Universal Energy Access: The Future Belongs To Mini-Grids

Providing universal energy access by 2030 is one of the UN defined Sustainable Development Goals. It will require doubling current investments in the energy sector, with a significant focus on sub-Saharan Africa. Fortunately, there is a new protagonist under the spotlight, bringing a more resilient and cost-effective solution to electrification. Forget the “bigger is better” mentality, the future is small, interactive, and decentralized.

Energy is an enabler for all other societal goals and a key to reaching them sustainably. Providing affordable and clean energy is therefore one of the main sustainable development goals and has led to new approaches in supplying energy to those most in need. According to the IEA, providing universal access to energy by 2030 would require $52 billion dollars in additional annual investments, which amounts to twice what is being mobilized under current policies. In particular, of that additional investment 95% must be directed towards sub-Saharan Africa.

Mini-grids are consolidating their reputation as an effective system with which to bring energy to remote areas. What is more, research indicates that bringing universal energy access can be achieved without an increase in net global greenhouse gas emissions, particularly as mini-grid systems are often led by renewable energy provision with photovoltaics and wind energy.

Transforming the grid system

Global energy markets are undergoing a transformation, shifting from centralized systems that have characterized modern development, to dynamic multidirectional systems with an increasing diversity of fuels and ownership. From the original vision of Edison, that saw the potential behind serving customers with on-site power generation with a series of micro-grids, the last hundred years have been accompanied by a “bigger is better” mentality that has led to ever-larger grid systems that centralize the distribution of energy managing electricity supply and voltage for large areas of population.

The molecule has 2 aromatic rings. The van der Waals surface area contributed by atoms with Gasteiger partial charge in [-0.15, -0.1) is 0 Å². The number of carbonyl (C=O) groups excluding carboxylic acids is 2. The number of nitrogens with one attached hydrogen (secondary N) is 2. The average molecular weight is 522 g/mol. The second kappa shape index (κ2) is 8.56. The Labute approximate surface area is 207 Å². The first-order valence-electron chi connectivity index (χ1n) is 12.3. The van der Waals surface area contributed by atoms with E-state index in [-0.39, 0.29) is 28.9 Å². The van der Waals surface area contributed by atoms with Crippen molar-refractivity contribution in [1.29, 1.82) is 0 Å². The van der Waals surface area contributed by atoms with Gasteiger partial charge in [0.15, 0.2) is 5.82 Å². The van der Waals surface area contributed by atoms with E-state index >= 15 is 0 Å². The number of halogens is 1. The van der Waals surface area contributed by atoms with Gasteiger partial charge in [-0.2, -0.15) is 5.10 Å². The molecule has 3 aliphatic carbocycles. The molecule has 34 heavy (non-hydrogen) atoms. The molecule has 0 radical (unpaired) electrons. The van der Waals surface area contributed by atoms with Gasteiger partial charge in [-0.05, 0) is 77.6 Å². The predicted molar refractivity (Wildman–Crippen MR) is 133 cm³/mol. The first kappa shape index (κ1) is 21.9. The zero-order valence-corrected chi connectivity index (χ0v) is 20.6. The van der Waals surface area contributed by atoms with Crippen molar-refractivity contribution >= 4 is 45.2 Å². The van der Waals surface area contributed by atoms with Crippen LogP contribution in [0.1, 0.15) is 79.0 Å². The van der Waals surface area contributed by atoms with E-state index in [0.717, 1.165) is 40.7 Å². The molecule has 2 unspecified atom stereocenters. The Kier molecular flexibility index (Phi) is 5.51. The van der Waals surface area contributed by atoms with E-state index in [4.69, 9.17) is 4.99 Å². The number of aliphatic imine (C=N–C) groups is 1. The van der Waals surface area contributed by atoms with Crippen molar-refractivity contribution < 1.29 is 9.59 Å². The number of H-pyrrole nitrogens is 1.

Increasingly, however, micro-grids have started to gain in popularity, by providing an interactive and functional relationship between the central grid and its users. Micro-grids can connect to and use the services of the central grid, whilst also supporting services to the grid when it’s beneficial to do so. They also provide a more resilient system as they are able to island off from the grid and can be deployed on different scales: from a single building to an entire municipality.

A Changing Global Energy System. Source: PowerGen

 
However, particularly in development contexts, it isn’t always easy to connect to the central grid, often due to a lack of infrastructure. In these cases, mini-grid or off-grid solutions are proving to be the talk of the town and featuring heavily in development plans that aim to provide universal energy access. In fact, mini-grids do not require a connection to the larger macro-grid and in emerging energy economies they are proving to be one of the most beneficial solutions to electrification. Although mini-grids can run on anything from diesel to solar and wind, their implementation has gone hand in hand with the development of renewable energy capacity, providing clean energy and energy independence.

Since large scale on-grid energy production can be less cost effective for providing access in rural areas, mini-grid and off-grid renewable energy systems are essential to achieving universal access by 2030 in the most cost- and time-efficient manner. 

SDG7 Policy Brief

SDG7 and clean energy development

Although the role of mini-grids is currently limited it is expected to increase as development agencies and a number of private-investor led initiatives are realizing their potential to provide electricity for both productive, commercial and household activities.

According to the IEA, 2018 saw a record low of 860 million people worldwide without access to electricity. Yet the nature of this progress has been unbalanced, with the majority of new energy access being concentrated in Asia. In contrast, the African continent is lagging behind and efforts need to increase to achieve the “universal energy access by 2030” sustainable development goal.

Source: SDG7 Data and Projections 2019

 
Through the use of detailed geospatial modeling, the IEA has also been able to establish that “solar photovoltaic in off-grid systems and mini-grids, are the least-cost solution for three-quarters of the additional connections needed in sub-Saharan Africa.” This means that, not only are decentralized grids the most cost-effective solution, but they also go hand in hand with renewable energy development.

Therefore, achieving universal energy access by 2030 will not mean increasing overall net greenhouse gas emissions. This is because providing universal energy access will only increase global energy demand by a meager 0.2% (37 million tonnes of oil equivalent) and “the corresponding rise in carbon dioxide (CO2) emissions of around 0.2% in 2030 is more than offset as reducing the biomass used for cooking provides a net reduction in greenhouse-gas emissions, which would save the equivalent of around 165 Mt of carbon-dioxide equivalent from methane and nitrous oxide.”


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